A teen sports idol for a troubled Tunisia

A stunning gold-medal win for an underdog swimmer at the Olympics may help remind his country of how individuals can inspire change.

Fans and relatives welcome Tunisia's Ahmed Hafnaoui, who won the Olympic swimming gold medal in the men's 400m freestyle, upon his arrival home in Tunis July 31.

Can a sports hero change society? Tunisia is about to find out. On July 31, the North African nation welcomed home an 18-year-old swimmer, Ahmed Ayoub Hafnaoui, who stunned the world at the Tokyo Olympics by winning the 400-meter freestyle.

To many Tunisians, his victory – which came the same day that President Kais Saied suspended parliament and took full powers – was a reminder of the ability of the individual to lift a country out of passivity and fatalism.

“Thank you for this ray of hope in the middle of our dark night,” wrote one Tunisian on Twitter. In the Leaders publication, one commentator wrote, “This poor Tunisia, this miserable Tunisia ... fights with dignity through its young people, its brave sports soldiers.”

Eya Jrad, a teacher of security studies at the Mediterranean School of Business, told The Washington Post that the gold-medal win by Ayoub (as he is called) is about youth reclaiming their space. “Right now,” she said, “we don’t have anything ... and people just want to see they actually can make it from nothing.”

His victory in swimming’s premier event was all the more astounding because Mr. Hafnaoui barely made it to the finals. He qualified by only 14-hundredths of a second and was forced to swim in lane eight where the waves of competitors can slow you down. Yet he was able to knock almost three seconds off his personal best time.

How did this underdog do it? “It was hard work,” he said as he dedicated his gold medal to all the Tunisian people.

If the reactions to his resilience ring a bell, it is because Tunisia set a famous example for how an individual can make a difference. In December 2010, a young fruit vendor who had been abused by police stood up for his rights and sacrificed his own life, triggering a democratic revolution in Tunisia that felled a dictator and sparked protests across the Middle East.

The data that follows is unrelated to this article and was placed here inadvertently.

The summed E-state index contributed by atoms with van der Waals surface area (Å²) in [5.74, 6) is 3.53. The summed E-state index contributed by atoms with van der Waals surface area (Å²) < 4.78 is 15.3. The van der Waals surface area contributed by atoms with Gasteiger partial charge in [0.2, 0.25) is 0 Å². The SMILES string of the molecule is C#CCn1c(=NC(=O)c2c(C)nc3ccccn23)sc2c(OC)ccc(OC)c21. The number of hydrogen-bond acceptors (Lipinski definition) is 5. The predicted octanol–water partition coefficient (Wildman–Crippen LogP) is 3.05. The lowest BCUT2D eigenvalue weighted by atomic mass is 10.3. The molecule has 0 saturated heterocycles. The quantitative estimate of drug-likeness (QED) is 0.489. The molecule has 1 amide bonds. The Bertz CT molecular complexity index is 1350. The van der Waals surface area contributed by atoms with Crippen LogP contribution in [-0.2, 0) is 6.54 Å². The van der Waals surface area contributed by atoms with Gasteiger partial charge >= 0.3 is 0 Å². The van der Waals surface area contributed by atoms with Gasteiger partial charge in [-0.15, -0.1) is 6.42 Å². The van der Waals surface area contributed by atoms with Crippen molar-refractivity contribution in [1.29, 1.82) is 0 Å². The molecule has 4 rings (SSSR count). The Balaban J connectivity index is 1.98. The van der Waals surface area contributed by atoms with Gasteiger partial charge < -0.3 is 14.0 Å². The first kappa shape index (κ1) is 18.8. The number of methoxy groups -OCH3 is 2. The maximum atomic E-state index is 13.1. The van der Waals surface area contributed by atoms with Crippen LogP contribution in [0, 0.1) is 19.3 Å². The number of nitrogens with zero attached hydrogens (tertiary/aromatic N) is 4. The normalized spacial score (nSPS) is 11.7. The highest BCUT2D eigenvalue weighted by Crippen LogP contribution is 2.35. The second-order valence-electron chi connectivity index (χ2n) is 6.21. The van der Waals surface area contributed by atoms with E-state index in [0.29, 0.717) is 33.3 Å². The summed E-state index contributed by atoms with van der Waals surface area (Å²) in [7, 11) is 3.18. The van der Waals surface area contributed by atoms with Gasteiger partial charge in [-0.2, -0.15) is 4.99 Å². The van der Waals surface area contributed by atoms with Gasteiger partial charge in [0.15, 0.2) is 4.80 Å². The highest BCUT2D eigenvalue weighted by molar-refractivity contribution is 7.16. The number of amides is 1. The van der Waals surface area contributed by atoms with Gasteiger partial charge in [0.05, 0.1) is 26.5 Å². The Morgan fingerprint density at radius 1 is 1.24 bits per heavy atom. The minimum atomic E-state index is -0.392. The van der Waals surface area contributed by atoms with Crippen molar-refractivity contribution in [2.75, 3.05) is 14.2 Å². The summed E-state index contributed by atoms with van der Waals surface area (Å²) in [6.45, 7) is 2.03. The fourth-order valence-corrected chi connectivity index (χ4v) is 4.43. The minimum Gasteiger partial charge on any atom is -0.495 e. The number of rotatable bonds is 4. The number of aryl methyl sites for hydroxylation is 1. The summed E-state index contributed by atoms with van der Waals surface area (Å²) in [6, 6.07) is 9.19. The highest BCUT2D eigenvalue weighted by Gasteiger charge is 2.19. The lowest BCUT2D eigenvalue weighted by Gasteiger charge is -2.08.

The 2011 Arab Spring was ignited with the single act of an individual. While rulers in much of the region still treat people more as subjects than as citizens, Tunisia’s ongoing struggles can still provide inspiration. Mr. Hafnaoui’s “hard work” in winning a gold was more than a momentary distraction for a country in the grips of COVID-19 and a setback to its democracy. It showed how individual Tunisians can choose a better image of themselves, relying on an inner autonomy that overcomes outward adversity.

You've read  of  free articles. Subscribe to continue.
Real news can be honest, hopeful, credible, constructive.
What is the Monitor difference? Tackling the tough headlines – with humanity. Listening to sources – with respect. Seeing the story that others are missing by reporting what so often gets overlooked: the values that connect us. That’s Monitor reporting – news that changes how you see the world.

Dear Reader,

About a year ago, I happened upon this statement about the Monitor in the Harvard Business Review – under the charming heading of “do things that don’t interest you”:

“Many things that end up” being meaningful, writes social scientist Joseph Grenny, “have come from conference workshops, articles, or online videos that began as a chore and ended with an insight. My work in Kenya, for example, was heavily influenced by a Christian Science Monitor article I had forced myself to read 10 years earlier. Sometimes, we call things ‘boring’ simply because they lie outside the box we are currently in.”

If you were to come up with a punchline to a joke about the Monitor, that would probably be it. We’re seen as being global, fair, insightful, and perhaps a bit too earnest. We’re the bran muffin of journalism.

But you know what? We change lives. And I’m going to argue that we change lives precisely because we force open that too-small box that most human beings think they live in.

The Monitor is a peculiar little publication that’s hard for the world to figure out. We’re run by a church, but we’re not only for church members and we’re not about converting people. We’re known as being fair even as the world becomes as polarized as at any time since the newspaper’s founding in 1908.

We have a mission beyond circulation, we want to bridge divides. We’re about kicking down the door of thought everywhere and saying, “You are bigger and more capable than you realize. And we can prove it.”

If you’re looking for bran muffin journalism, you can subscribe to the Monitor for $15. You’ll get the Monitor Weekly magazine, the Monitor Daily email, and unlimited access to CSMonitor.com.

QR Code to A teen sports idol for a troubled Tunisia
Read this article in
QR Code to Subscription page
Start your subscription today